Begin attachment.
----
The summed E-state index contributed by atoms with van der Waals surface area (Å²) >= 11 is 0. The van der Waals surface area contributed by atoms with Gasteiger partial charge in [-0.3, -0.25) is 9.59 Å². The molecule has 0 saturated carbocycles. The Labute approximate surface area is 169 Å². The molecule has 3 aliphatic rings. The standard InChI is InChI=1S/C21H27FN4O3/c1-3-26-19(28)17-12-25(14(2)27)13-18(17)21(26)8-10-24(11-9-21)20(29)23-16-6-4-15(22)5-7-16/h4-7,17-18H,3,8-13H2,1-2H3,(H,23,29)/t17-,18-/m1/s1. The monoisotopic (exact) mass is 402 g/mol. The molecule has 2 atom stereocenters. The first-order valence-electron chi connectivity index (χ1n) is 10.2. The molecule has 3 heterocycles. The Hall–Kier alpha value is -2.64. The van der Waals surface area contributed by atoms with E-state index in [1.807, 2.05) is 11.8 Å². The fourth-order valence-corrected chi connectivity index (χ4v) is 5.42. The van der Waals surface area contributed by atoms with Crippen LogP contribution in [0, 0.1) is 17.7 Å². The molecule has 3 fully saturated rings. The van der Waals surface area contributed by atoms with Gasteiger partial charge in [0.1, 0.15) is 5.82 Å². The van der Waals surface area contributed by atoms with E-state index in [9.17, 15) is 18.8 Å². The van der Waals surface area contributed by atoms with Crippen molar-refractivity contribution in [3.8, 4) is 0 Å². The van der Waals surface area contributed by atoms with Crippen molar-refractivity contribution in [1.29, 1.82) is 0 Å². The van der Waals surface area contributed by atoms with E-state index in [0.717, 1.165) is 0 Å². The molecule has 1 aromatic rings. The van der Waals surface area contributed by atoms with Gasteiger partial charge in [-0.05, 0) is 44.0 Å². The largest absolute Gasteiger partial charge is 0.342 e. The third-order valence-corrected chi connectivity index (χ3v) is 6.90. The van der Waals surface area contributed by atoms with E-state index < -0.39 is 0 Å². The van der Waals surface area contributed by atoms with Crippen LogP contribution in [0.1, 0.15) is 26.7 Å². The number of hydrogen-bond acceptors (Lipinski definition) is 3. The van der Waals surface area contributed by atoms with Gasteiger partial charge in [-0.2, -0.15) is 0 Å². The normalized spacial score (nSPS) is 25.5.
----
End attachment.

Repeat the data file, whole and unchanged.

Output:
The summed E-state index contributed by atoms with van der Waals surface area (Å²) >= 11 is 0. The van der Waals surface area contributed by atoms with Gasteiger partial charge in [-0.3, -0.25) is 9.59 Å². The molecule has 0 saturated carbocycles. The Labute approximate surface area is 169 Å². The molecule has 3 aliphatic rings. The standard InChI is InChI=1S/C21H27FN4O3/c1-3-26-19(28)17-12-25(14(2)27)13-18(17)21(26)8-10-24(11-9-21)20(29)23-16-6-4-15(22)5-7-16/h4-7,17-18H,3,8-13H2,1-2H3,(H,23,29)/t17-,18-/m1/s1. The monoisotopic (exact) mass is 402 g/mol. The molecule has 2 atom stereocenters. The first-order valence-electron chi connectivity index (χ1n) is 10.2. The molecule has 3 heterocycles. The Hall–Kier alpha value is -2.64. The van der Waals surface area contributed by atoms with E-state index in [1.807, 2.05) is 11.8 Å². The fourth-order valence-corrected chi connectivity index (χ4v) is 5.42. The van der Waals surface area contributed by atoms with Crippen LogP contribution in [0, 0.1) is 17.7 Å². The molecule has 3 fully saturated rings. The van der Waals surface area contributed by atoms with Gasteiger partial charge in [0.1, 0.15) is 5.82 Å². The van der Waals surface area contributed by atoms with E-state index in [9.17, 15) is 18.8 Å². The van der Waals surface area contributed by atoms with Crippen molar-refractivity contribution in [3.8, 4) is 0 Å². The van der Waals surface area contributed by atoms with Crippen molar-refractivity contribution in [1.29, 1.82) is 0 Å². The van der Waals surface area contributed by atoms with E-state index in [0.717, 1.165) is 0 Å². The molecule has 1 aromatic rings. The van der Waals surface area contributed by atoms with Gasteiger partial charge in [-0.05, 0) is 44.0 Å². The largest absolute Gasteiger partial charge is 0.342 e. The third-order valence-corrected chi connectivity index (χ3v) is 6.90. The van der Waals surface area contributed by atoms with E-state index < -0.39 is 0 Å². The van der Waals surface area contributed by atoms with Crippen LogP contribution in [0.1, 0.15) is 26.7 Å². The number of hydrogen-bond acceptors (Lipinski definition) is 3. The van der Waals surface area contributed by atoms with Gasteiger partial charge in [-0.2, -0.15) is 0 Å². The normalized spacial score (nSPS) is 25.5.